Friday, January 20, 2006

Even monks need to do their laundry

Some more thoughts on Laos after almost a month of traveling here.

-- The Lao people are super friendly and helpful. Even when they're trying to sell you something, you still feel like there is goodwill involved. Plus, as I have been sick and had other incidents over the past few weeks, I've been overwhelmed by the caring and kindness shown to me by the guesthouse owners and others. It's nice. It makes you feel not quite so alone and on the other side of the world from your family.

-- One thing we can't figure out. Lao people are not big. By and large they are significantly shorter than westerners with short little legs. Yet the steps on their stair cases are HUGE. Whether it be in a modern guesthouse or up ancient steps to a Wat or down clay foot steps to the river we are struggling to stretch our legs enough to manage these steps that our Lao guides are just blithely running up and down. We can't quite figure it out..

-- The currency in Laos is the Kip, and it is pretty much worthless. Even banks in Laos won't necessarily let you change kip back into dollars, euros, baht, or other hard currency. Forget trying once you're outside the country. Because of this, the people here are happy (and eager) to get their hands onto hard currency and there is a healthy shadow (can you even call it shadow when it's so blatantly, officially, out in the open????) economy. Anything can be paid for not only in Kip, but also in Thai baht or US dollars. In fact, you often can get a better price if you DON'T pay in kip. (Laos Airlines, the NATIONAL airline, for example is requiring us to buy our plane tickets in dollars).

-- Surprisingly, given all the opportunities for shaving a cut off of these transactions, we've actually found the conversions at restaurants, hotels, markets, etc. to be extremely straight forward. They use the same exchange rate in both directions (unlike at a bank or money change place, for example) and are pretty flexible. But you do occasionally get a headache doing the math when you are paying a bill quoted in US dollars with Thai baht, and getting whatever change you are owed back in Lao kip.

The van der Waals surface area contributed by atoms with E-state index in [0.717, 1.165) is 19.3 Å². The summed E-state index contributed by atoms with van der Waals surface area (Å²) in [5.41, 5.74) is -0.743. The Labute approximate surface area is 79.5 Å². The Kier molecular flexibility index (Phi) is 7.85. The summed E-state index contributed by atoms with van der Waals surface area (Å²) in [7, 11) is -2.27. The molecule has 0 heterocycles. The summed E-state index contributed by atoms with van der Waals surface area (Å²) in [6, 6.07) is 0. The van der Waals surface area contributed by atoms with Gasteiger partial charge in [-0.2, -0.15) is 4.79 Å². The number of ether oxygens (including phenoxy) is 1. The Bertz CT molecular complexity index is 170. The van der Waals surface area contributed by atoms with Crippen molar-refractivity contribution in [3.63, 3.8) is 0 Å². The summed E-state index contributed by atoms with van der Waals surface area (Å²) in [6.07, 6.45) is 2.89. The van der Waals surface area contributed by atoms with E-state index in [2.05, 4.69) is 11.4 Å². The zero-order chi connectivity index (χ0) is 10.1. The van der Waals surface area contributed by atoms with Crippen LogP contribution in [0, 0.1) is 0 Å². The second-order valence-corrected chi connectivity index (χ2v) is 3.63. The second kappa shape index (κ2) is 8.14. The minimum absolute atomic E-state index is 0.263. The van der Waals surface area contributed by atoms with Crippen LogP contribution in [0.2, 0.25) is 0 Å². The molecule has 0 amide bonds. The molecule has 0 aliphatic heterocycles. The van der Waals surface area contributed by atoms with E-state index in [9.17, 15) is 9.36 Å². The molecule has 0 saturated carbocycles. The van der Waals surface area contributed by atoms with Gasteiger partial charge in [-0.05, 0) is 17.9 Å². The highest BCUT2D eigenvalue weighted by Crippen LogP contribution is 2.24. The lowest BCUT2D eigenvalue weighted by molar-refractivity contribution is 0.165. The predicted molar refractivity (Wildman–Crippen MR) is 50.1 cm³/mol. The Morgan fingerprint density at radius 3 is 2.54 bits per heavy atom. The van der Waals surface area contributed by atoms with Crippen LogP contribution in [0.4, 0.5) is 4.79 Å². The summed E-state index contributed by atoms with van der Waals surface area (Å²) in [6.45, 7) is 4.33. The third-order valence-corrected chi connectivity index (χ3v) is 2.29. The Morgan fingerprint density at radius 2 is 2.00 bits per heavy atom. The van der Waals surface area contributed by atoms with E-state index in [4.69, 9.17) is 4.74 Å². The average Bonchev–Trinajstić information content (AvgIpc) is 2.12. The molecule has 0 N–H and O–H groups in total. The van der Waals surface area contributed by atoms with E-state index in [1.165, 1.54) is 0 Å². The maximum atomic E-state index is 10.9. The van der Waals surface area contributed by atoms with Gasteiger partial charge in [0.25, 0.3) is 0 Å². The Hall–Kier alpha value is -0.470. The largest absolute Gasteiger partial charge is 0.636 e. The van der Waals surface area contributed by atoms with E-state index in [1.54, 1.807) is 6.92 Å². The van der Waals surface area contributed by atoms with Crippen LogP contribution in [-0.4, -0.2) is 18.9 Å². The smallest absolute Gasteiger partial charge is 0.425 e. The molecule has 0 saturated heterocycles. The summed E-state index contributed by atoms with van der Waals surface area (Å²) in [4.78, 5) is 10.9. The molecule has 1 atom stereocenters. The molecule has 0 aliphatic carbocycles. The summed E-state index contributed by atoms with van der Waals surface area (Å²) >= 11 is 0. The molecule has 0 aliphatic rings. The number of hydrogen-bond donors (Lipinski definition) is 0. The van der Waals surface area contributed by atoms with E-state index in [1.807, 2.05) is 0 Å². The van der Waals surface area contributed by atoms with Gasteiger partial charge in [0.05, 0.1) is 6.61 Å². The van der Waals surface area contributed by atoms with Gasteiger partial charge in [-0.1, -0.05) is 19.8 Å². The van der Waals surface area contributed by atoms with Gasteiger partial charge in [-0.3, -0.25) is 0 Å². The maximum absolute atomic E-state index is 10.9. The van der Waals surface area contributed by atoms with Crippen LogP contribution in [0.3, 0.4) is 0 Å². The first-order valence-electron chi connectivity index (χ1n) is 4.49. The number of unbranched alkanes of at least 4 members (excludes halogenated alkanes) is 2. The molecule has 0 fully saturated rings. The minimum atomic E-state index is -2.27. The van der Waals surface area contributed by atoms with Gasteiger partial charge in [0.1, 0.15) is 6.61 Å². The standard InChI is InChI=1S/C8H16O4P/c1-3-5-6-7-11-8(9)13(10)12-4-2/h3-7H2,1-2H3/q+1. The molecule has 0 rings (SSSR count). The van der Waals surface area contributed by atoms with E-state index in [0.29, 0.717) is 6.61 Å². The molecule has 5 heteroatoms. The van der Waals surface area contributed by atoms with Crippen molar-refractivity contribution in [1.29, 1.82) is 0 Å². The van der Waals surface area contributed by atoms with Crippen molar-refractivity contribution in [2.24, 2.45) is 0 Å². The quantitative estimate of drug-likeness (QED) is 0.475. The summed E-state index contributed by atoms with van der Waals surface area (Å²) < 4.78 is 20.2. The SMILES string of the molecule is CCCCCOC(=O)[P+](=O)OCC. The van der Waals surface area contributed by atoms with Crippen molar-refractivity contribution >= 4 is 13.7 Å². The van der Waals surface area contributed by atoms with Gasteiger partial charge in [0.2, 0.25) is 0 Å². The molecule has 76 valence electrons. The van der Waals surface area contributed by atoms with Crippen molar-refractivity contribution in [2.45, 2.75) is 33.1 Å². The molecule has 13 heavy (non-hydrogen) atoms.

-- Two other financial challenges in this part of the world. 1) The biggest bill that the kip comes in is equivalent to $2. So not only is it an unwanted currency, to pay for anything of any value, you would have to pack a wad worthy of a Rockefeller. 2) The other challenge for us is the fact that there are no ATMs in Laos and travelers checks are only accepted at banks in major cities. (Cambodia, while potentially having a few ATMs in their capital, is supposed to be about the same) That means that we had to move away from our previous monetary strategy of minimizing the amount of cash we carried and regularly refilling our pockets in local currency from ATM's. Instead, we loaded our moneybelts up with baht (75%) and dollars (10%) and dollar travelers checks (15%) and tried not to feel too conspicuous being walking piggy banks in countries where we were carrying the equivalent of a few people's annual wages. Luckily, we've been careful and have never felt at risk and things seem to be moving smoothly. But we're looking forward to getting back to more stable economies again with more easily accessible cash.
-- So far in Laos we've taken a 9 hour truck trip from Huay Xai to Luang Nam Tha (120 miles) , a 11.5 hour ordinary bus (i.e., aisles full of people and rice bags and people riding on top) trip from Luang Nam Tha to Luang Prabang (~200 miles), an 8 hour VIP air con bus from Luang Prabang to Vientiene (230 miles), and an 8 hour VIP air con NIGHT but from Vientiene to Pakse (400 miles, with the airconditioner's condenser periodically pouring water on me. fun). Amazing to think that growing up we thought going places more than 2 hours away was way too far.

-- Evidently Lao people don't believe in soft beds. The floors of the huts we slept on had more give than some of the guest house beds. And the bed at the last place we stayed was SOOO hard (how hard was it?) that a) Brian was easily able to do his push-ups on it instead of on the floor and b) you had to shift about every 20-30 minutes because your body parts would literally (no exaggerating) fall asleep from lack of blood flow and start to tingle. I can't tell you how much I miss my pillow-top mattress at home right now.

Back to catching up on email and getting organized for our trip down to the southern Laos islands tomorrow.


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